Mind Matters — Unkempt Hair, the Oscars, Makeup, and the Self

Okay, let’s start out with “Unkempt Hair.” American Experience’s (a PBS documentary series) recent theme was the presidency of William Clinton. The narrator remarked, in passing, about Hillary Clinton’s “unkempt hair” in President Clinton’s early career. The implication was that her hair style over the years had morphed from unruly and wild to more dignified and tamed. In other words, she was being judged as a woman by how her hair “behaved” or didn’t. The fact that the brain beneath the hair was rather brilliant was offset by the focus on her “wildness.” We really can get caught up in trivia under the guise of what we deem important.

Importance too is granted to the rich and famous: the Hollywood celebrities with Oscars are in the headlines this week. While the culture again dictates what the unreachable “norm” is in form and fashion, there is a counterpoint. The Renfrew Center declared the day after the Oscars as “no makeup day.” A nationally known treatment center for eating disorders with its main facility in Philadelphia, the Renfrew Center, proclaimed February 27 this year as a day to be “barefaced,” to bring home to women of all ages, the sense of being satisfied with our natural looks. Self-image is so often defined (and maligned) by the prevailing culture.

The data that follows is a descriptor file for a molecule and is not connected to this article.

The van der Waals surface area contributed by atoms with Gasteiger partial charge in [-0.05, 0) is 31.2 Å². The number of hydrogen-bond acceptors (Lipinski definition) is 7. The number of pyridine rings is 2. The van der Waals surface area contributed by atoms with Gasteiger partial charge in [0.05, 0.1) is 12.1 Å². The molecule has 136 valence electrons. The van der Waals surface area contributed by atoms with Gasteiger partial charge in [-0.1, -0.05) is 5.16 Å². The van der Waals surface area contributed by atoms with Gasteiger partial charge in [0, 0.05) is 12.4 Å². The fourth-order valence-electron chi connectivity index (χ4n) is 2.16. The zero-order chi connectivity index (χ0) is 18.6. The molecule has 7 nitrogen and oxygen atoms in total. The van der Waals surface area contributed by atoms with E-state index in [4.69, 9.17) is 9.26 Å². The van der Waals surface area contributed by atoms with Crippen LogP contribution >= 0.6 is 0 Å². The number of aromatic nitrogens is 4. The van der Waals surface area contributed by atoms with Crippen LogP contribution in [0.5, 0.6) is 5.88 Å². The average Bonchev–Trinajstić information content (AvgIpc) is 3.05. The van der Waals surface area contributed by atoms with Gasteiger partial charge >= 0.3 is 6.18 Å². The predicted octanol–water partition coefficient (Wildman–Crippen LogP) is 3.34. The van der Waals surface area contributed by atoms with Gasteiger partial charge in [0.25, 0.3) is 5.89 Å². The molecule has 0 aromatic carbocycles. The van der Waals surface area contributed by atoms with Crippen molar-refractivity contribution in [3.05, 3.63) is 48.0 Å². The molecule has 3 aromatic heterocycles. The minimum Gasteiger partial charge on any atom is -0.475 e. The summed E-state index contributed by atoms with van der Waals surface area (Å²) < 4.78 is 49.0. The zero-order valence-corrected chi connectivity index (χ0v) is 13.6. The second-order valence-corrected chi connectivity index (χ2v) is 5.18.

What a joy to be able to affirm oneself sans makeup and with natural hair—unkempt even! Why just one day? Why not every day? The bottom line, of course, is about recognizing that true self- worth has nothing to do with appearance or how someone else judges our looks (that goes for both men and women). Once we are confident within, then how we dress or “do” makeup becomes our personal choice, a personal statement of self, not a “should” or a “shame.”

(Of note: The event of February 27 was the kickoff to Renfrew’s “Barefaced and Beautiful, Without and Within” campaign as part of National Eating Disorders Awareness Week—February 26 to March 3.)